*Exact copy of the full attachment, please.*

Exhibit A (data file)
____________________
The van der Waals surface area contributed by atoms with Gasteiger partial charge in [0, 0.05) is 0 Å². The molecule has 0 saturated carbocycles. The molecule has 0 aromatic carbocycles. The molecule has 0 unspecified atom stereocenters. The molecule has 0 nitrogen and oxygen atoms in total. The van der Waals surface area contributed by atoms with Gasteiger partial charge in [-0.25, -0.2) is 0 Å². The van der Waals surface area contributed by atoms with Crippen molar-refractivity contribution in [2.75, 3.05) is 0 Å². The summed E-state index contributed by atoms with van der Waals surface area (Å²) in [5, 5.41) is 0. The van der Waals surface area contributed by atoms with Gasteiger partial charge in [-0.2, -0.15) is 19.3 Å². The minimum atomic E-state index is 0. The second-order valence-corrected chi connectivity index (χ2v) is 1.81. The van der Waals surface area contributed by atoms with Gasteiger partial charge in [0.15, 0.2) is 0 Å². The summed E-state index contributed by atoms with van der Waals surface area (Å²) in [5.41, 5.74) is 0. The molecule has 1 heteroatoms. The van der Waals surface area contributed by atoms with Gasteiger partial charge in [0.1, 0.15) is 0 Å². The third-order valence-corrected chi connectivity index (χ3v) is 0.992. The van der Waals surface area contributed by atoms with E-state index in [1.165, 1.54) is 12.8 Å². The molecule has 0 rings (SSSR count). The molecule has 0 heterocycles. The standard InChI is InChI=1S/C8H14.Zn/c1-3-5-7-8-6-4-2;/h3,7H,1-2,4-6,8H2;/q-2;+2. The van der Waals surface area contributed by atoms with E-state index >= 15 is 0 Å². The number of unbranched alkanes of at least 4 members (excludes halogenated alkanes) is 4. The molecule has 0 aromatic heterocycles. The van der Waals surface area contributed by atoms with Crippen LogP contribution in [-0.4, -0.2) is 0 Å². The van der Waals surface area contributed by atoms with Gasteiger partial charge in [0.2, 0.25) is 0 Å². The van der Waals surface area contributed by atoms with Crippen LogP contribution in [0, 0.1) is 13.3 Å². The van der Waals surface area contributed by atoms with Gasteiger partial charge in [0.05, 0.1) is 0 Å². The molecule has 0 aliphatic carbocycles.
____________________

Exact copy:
The van der Waals surface area contributed by atoms with Gasteiger partial charge in [0, 0.05) is 0 Å². The molecule has 0 saturated carbocycles. The molecule has 0 aromatic carbocycles. The molecule has 0 unspecified atom stereocenters. The molecule has 0 nitrogen and oxygen atoms in total. The van der Waals surface area contributed by atoms with Gasteiger partial charge in [-0.25, -0.2) is 0 Å². The van der Waals surface area contributed by atoms with Crippen molar-refractivity contribution in [2.75, 3.05) is 0 Å². The summed E-state index contributed by atoms with van der Waals surface area (Å²) in [5, 5.41) is 0. The van der Waals surface area contributed by atoms with Gasteiger partial charge in [-0.2, -0.15) is 19.3 Å². The minimum atomic E-state index is 0. The second-order valence-corrected chi connectivity index (χ2v) is 1.81. The van der Waals surface area contributed by atoms with Gasteiger partial charge in [0.15, 0.2) is 0 Å². The summed E-state index contributed by atoms with van der Waals surface area (Å²) in [5.41, 5.74) is 0. The molecule has 1 heteroatoms. The van der Waals surface area contributed by atoms with Gasteiger partial charge in [0.1, 0.15) is 0 Å². The third-order valence-corrected chi connectivity index (χ3v) is 0.992. The van der Waals surface area contributed by atoms with E-state index in [1.165, 1.54) is 12.8 Å². The molecule has 0 rings (SSSR count). The molecule has 0 heterocycles. The standard InChI is InChI=1S/C8H14.Zn/c1-3-5-7-8-6-4-2;/h3,7H,1-2,4-6,8H2;/q-2;+2. The van der Waals surface area contributed by atoms with E-state index >= 15 is 0 Å². The number of unbranched alkanes of at least 4 members (excludes halogenated alkanes) is 4. The molecule has 0 aromatic heterocycles. The van der Waals surface area contributed by atoms with Crippen LogP contribution in [-0.4, -0.2) is 0 Å². The van der Waals surface area contributed by atoms with Gasteiger partial charge in [0.2, 0.25) is 0 Å². The van der Waals surface area contributed by atoms with Crippen LogP contribution in [0, 0.1) is 13.3 Å². The van der Waals surface area contributed by atoms with Gasteiger partial charge in [0.05, 0.1) is 0 Å². The molecule has 0 aliphatic carbocycles.